A large sandstone cliff located near Guernsey, Wyoming, Register Cliff is a chalk-like outcropping that rises some 100 feet above the floor of the North Platte River Valley. Also called Register Rock and Sand Point Station, thousands of pioneers camped here and inscribed their names upon the sandstone while traveling along the Oregon, California and Mormon Trails.
The horizontal precipice was created thousands of years ago by the erosive action of the North Platte River cutting through layers of soft sedimentary deposits.
Some of the first men to take advantage of the broad river bottoms which provided pleasing campsites were the early fur traders.
One of the first inscriptions on the rock was in 1829. Later, when westward expansion began in earnest, thousands of immigrants traveling along the Oregon, California and Mormon Trails, stopped to camp at Register Cliff to rest their livestock in the lush pastures near the river. Here, as well as at other “register rocks” all along the trails, the travelers inscribed their names upon the rocks.
In many cases, they simply wanted to make a statement that they had passed by, others left their signatures and messages to signal family and friends behind them, the date at which they had reached this point. Some left behind the names of those that they had lost during the hazardous journey.
Register Cliff was the first camp west after leaving Fort Laramie and the pioneers often rested for a day or two here, giving them ample opportunity to carve their names and messages. Though many of the names and dates relate to the peak years of travel along the trail, during the 1840s and 1850s, others date further back to the days when only the trappers and traders ventured into this region. Unfortunately, there are also a number of 20th Century carvings that were made before Register Cliff came under protection as a historic site.
Several signatures have been tracked down by their descendants, including A.A. Withrow, who is thought to have been Abel “Abe” Alderson Withrow (1832-1911), a saddler from Indiana who moved to California. During the Civil War, he was a part of the “Fighting Californians” assigned to the 2nd Massachusetts Cavalry.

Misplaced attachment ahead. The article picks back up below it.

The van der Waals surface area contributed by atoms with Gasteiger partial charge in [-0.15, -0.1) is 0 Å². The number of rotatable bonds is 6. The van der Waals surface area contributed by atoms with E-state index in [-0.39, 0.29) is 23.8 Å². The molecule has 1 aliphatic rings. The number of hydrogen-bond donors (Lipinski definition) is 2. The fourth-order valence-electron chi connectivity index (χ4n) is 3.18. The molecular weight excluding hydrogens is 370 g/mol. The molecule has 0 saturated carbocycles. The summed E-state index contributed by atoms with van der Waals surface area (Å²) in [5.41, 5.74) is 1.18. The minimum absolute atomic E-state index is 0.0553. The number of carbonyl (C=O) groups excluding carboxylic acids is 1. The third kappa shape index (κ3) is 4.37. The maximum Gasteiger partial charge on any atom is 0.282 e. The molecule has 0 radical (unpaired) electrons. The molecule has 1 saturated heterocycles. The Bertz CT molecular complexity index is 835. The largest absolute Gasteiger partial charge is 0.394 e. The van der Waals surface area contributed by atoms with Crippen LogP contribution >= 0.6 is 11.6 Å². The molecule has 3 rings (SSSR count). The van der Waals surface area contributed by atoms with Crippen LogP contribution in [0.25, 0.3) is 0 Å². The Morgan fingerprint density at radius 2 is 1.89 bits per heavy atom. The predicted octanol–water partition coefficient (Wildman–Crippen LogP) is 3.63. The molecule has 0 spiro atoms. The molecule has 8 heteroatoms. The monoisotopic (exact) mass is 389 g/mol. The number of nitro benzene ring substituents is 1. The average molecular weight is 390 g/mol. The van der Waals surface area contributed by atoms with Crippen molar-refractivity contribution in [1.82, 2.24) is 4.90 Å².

One of the most poignant signatures belongs to Alvah Hunt Unthank (A.H.). The 19-year-old, headed for the goldfields of California, carved his name into the sandstone on June 23, 1850. A week later he died of cholera on July 2, 1850, and was buried in a marked grave outside Glenrock, Wyoming. His gravesite is still intact sitting silently on a hill about five miles east southeast of Glenrock opposite the Dave Johnson Power Plant. Later, Alvah’s relatives would travel the same path. His cousin, O.N. Unthank [Oliver Nixon Unthank], signed the rock beneath his name in 1869, and Oliver’s son, O. B. Unthank, [Oliver Brandon Unthank], signed again in 1931.
Hardship and illness were inevitable along the trail. Of the approximate 55,000 emigrants who traveled these trails during the peak years, some 5,000 died en route. Graves are scattered along the route, three of which sit below Register Cliff. These unknown immigrant graves are now protected by an iron fence.
Other “register rocks” also exist in Wyoming including Independence Rock, 180 miles west of Register Cliff; and Names Hill, in western Wyoming.
Charles A. Guernsey, a pioneer cattleman after whom the nearby town of Guernsey, Wyoming is named, established his ranch buildings a short distance from Register Cliff in the 1890s. Guernsey continued to operate the ranch until 1926 when it was sold to the Henry Frederick family. Frederick began another ranching operation that continues to this day. The cave at the base of the cliff face was initially blasted to use for potatoes raised on the ranch, as the stone walls insulated the produce to keep it from freezing in the winter. Later, it was used for machinery storage.
Frederick gifted a portion of the Register Cliff Historic Site to the State of Wyoming in 1932 to be preserved as a memorial to the spirit and accomplishments of the pioneers. It was listed on the National Register of Historic Places in 1970.
Despite erosion by wind and water and later, effacement by vandals and tourists, much remains of the inscriptions left by the emigrants along the Oregon Trail. A Wyoming State Park today, a walkway and informative signs at the base of the cliff enable the visitor to learn more about this historic site.
Just a few miles to the west, just south of Guernsey is another Oregon Trail historic site called Deep Rut Hill at the Guernsey State Park. Here are the deepest ruts to be found on the old trail.